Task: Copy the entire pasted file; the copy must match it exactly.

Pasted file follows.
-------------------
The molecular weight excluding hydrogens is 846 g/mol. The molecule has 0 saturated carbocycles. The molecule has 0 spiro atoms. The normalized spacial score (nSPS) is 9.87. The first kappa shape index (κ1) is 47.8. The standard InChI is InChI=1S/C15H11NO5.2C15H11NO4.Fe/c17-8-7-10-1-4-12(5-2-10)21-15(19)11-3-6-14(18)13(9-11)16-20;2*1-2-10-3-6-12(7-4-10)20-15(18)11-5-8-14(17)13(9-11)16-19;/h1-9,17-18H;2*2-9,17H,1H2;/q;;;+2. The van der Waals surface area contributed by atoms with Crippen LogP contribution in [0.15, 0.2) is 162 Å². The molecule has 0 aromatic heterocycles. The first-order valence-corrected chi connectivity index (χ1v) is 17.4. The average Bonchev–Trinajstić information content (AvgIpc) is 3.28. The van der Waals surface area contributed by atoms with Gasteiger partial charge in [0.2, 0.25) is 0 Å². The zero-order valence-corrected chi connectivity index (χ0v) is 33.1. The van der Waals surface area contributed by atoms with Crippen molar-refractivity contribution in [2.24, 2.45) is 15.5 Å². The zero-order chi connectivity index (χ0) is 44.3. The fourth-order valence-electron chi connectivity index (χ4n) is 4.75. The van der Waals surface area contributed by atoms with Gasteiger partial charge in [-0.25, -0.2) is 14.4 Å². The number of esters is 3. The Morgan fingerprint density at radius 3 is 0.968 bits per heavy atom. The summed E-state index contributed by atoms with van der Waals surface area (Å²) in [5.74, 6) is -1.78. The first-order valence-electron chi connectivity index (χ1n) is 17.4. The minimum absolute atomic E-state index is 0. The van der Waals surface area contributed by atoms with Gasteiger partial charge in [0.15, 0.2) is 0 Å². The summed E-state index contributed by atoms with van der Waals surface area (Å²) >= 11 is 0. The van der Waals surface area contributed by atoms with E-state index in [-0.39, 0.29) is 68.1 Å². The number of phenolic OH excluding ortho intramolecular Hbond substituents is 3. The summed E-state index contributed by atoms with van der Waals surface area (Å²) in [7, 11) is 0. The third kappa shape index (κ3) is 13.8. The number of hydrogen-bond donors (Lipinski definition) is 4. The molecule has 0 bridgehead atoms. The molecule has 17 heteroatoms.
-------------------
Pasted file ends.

The molecular weight excluding hydrogens is 846 g/mol. The molecule has 0 saturated carbocycles. The molecule has 0 spiro atoms. The normalized spacial score (nSPS) is 9.87. The first kappa shape index (κ1) is 47.8. The standard InChI is InChI=1S/C15H11NO5.2C15H11NO4.Fe/c17-8-7-10-1-4-12(5-2-10)21-15(19)11-3-6-14(18)13(9-11)16-20;2*1-2-10-3-6-12(7-4-10)20-15(18)11-5-8-14(17)13(9-11)16-19;/h1-9,17-18H;2*2-9,17H,1H2;/q;;;+2. The van der Waals surface area contributed by atoms with Crippen LogP contribution in [0.15, 0.2) is 162 Å². The molecule has 0 aromatic heterocycles. The first-order valence-corrected chi connectivity index (χ1v) is 17.4. The average Bonchev–Trinajstić information content (AvgIpc) is 3.28. The van der Waals surface area contributed by atoms with Gasteiger partial charge in [0.2, 0.25) is 0 Å². The zero-order valence-corrected chi connectivity index (χ0v) is 33.1. The van der Waals surface area contributed by atoms with Crippen molar-refractivity contribution in [2.24, 2.45) is 15.5 Å². The zero-order chi connectivity index (χ0) is 44.3. The fourth-order valence-electron chi connectivity index (χ4n) is 4.75. The van der Waals surface area contributed by atoms with Gasteiger partial charge in [-0.25, -0.2) is 14.4 Å². The number of esters is 3. The Morgan fingerprint density at radius 3 is 0.968 bits per heavy atom. The summed E-state index contributed by atoms with van der Waals surface area (Å²) in [5.74, 6) is -1.78. The first-order valence-electron chi connectivity index (χ1n) is 17.4. The minimum absolute atomic E-state index is 0. The van der Waals surface area contributed by atoms with Gasteiger partial charge in [0.15, 0.2) is 0 Å². The summed E-state index contributed by atoms with van der Waals surface area (Å²) >= 11 is 0. The van der Waals surface area contributed by atoms with E-state index in [-0.39, 0.29) is 68.1 Å². The number of phenolic OH excluding ortho intramolecular Hbond substituents is 3. The summed E-state index contributed by atoms with van der Waals surface area (Å²) in [7, 11) is 0. The third kappa shape index (κ3) is 13.8. The number of hydrogen-bond donors (Lipinski definition) is 4. The molecule has 0 bridgehead atoms. The molecule has 17 heteroatoms.